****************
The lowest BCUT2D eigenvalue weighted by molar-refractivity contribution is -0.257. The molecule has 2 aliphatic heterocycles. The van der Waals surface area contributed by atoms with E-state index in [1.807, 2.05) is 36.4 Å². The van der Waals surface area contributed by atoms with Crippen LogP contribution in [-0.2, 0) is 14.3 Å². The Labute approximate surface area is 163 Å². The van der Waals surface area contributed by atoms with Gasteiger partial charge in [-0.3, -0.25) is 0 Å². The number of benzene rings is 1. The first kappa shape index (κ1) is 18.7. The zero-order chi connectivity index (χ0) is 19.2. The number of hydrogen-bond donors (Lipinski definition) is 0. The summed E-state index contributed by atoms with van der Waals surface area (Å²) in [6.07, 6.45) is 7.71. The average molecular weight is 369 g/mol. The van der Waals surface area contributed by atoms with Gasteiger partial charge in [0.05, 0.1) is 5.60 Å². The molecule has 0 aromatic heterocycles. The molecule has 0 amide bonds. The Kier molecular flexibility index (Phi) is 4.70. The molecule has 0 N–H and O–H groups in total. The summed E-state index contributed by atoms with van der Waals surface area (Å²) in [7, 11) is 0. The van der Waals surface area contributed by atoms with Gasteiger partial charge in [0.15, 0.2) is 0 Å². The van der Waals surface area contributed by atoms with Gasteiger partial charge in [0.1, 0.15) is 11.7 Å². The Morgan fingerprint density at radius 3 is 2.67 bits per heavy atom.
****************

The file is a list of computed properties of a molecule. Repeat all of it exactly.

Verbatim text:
The lowest BCUT2D eigenvalue weighted by molar-refractivity contribution is -0.257. The molecule has 2 aliphatic heterocycles. The van der Waals surface area contributed by atoms with E-state index in [1.807, 2.05) is 36.4 Å². The van der Waals surface area contributed by atoms with Crippen LogP contribution in [-0.2, 0) is 14.3 Å². The Labute approximate surface area is 163 Å². The van der Waals surface area contributed by atoms with Gasteiger partial charge in [-0.3, -0.25) is 0 Å². The number of benzene rings is 1. The first kappa shape index (κ1) is 18.7. The zero-order chi connectivity index (χ0) is 19.2. The number of hydrogen-bond donors (Lipinski definition) is 0. The summed E-state index contributed by atoms with van der Waals surface area (Å²) in [6.07, 6.45) is 7.71. The average molecular weight is 369 g/mol. The van der Waals surface area contributed by atoms with Gasteiger partial charge in [0.05, 0.1) is 5.60 Å². The molecule has 0 aromatic heterocycles. The molecule has 0 amide bonds. The Kier molecular flexibility index (Phi) is 4.70. The molecule has 0 N–H and O–H groups in total. The summed E-state index contributed by atoms with van der Waals surface area (Å²) in [7, 11) is 0. The van der Waals surface area contributed by atoms with Gasteiger partial charge in [0.15, 0.2) is 0 Å². The van der Waals surface area contributed by atoms with Gasteiger partial charge in [0.1, 0.15) is 11.7 Å². The Morgan fingerprint density at radius 3 is 2.67 bits per heavy atom.